Last year JANET(UK) launched a trial of a voice, video and collaboration application called JANET Talk. As described in JANET News No.8 June 2009 (PDF format):

The aims of the trial were to understand the precise requirements and service provisioning model for an ‘on net’, standards-based SIP service that could be used for communication between JANET users via a software PC client interface, mounted on the user’s PC or a SIP-based traditional phone handset“.

A survey of potential users also “showed a requirement for a feature rich collaboration tool for exclusive
use by JANET connected users that didn’t use peer-to-peer technology

Sounds good doesn’t it? A standards-based solution should avoid the problems caused by use of proprietary services and access would be available on both a PC and a phone handset which supported the SIP (Session Initiation Protocol) standard. Who, apart possibly Macintosh and Linux users who seem to have been excluded from the trial, would not wish this trial well (which attracted over 100 institutions) and look forward to deployment of the service across the JANET community?

However, as described in JANET News

The results from both trial feedback and market research showed that the appetite for a service like JANET Talk had diminished. The reasons cited include a preference for alternative solutions that are now available from the commercial sector. These solutions were deemed easier to use, reliable and free.

So now we know. Users don’t care about standards. Users care about solutions that work, are easy to use and, ideally, are free!

I generic medication online pharmacy know this is true for me, as I was an early adopter of Skype. At one stage use of Skype was frowned upon here at Bath University due to the load it could place on the campus network as well as the concerns about its proprietary nature, and the licensing conditions. However over time the local network team deployed solutions to manage the network load and we now seem to have happy Skype users, such as myself.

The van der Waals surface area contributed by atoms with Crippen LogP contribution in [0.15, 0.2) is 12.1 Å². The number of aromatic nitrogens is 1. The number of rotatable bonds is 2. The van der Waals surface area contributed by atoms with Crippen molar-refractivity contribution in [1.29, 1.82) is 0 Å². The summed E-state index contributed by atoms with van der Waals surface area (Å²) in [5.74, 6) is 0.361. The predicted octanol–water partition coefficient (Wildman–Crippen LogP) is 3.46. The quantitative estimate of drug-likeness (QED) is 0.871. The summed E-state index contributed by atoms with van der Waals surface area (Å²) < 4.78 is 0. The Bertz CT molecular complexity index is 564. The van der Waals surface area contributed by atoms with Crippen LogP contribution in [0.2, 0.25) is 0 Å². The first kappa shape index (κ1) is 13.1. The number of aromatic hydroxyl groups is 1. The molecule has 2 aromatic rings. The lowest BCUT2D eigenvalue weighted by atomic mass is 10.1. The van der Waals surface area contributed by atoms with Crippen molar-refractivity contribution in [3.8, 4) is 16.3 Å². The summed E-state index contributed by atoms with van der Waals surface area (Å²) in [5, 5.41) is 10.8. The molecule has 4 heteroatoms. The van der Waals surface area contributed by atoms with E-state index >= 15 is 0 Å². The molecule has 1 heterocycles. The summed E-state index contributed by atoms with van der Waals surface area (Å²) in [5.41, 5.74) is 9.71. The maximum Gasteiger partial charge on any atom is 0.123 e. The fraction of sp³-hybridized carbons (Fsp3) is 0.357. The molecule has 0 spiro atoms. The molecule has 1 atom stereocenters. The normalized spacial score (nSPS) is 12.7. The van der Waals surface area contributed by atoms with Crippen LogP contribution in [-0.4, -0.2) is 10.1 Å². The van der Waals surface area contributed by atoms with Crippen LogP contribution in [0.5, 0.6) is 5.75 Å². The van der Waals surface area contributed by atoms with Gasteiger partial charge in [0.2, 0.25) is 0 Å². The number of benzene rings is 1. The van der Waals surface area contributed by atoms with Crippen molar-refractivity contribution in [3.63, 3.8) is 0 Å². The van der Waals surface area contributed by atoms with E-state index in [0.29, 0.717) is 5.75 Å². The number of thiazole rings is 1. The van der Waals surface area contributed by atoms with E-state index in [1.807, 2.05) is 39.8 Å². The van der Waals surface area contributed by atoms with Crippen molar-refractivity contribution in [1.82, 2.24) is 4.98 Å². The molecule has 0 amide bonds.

The University has also deployed a SIP solution which is available on SIP-compliant phones in various halls of residence. I must admit that when I heard about this offering I was interested. Was there a service based on open SIP standards which would enable me to talk to others without being constrained by a particular client? Sadly it seems that with the Freewire service used at Bath calls are free “when they’re made from one Freewire user to another” although you can “download the Freewire Telephone software for nothing“. But if you want to talk to someone on another service (Skype, for example) you’ll have to pay for the call 🙁

So let’s remember, open standards don’t always succeed. And users may reject standards-based solutions in preference to other alternatives. There are risks in investing in open standards. And there should be lessons to be learnt from examples such as this. But I sometimes feel that we will ignore evidence which does not fit in with established dogma.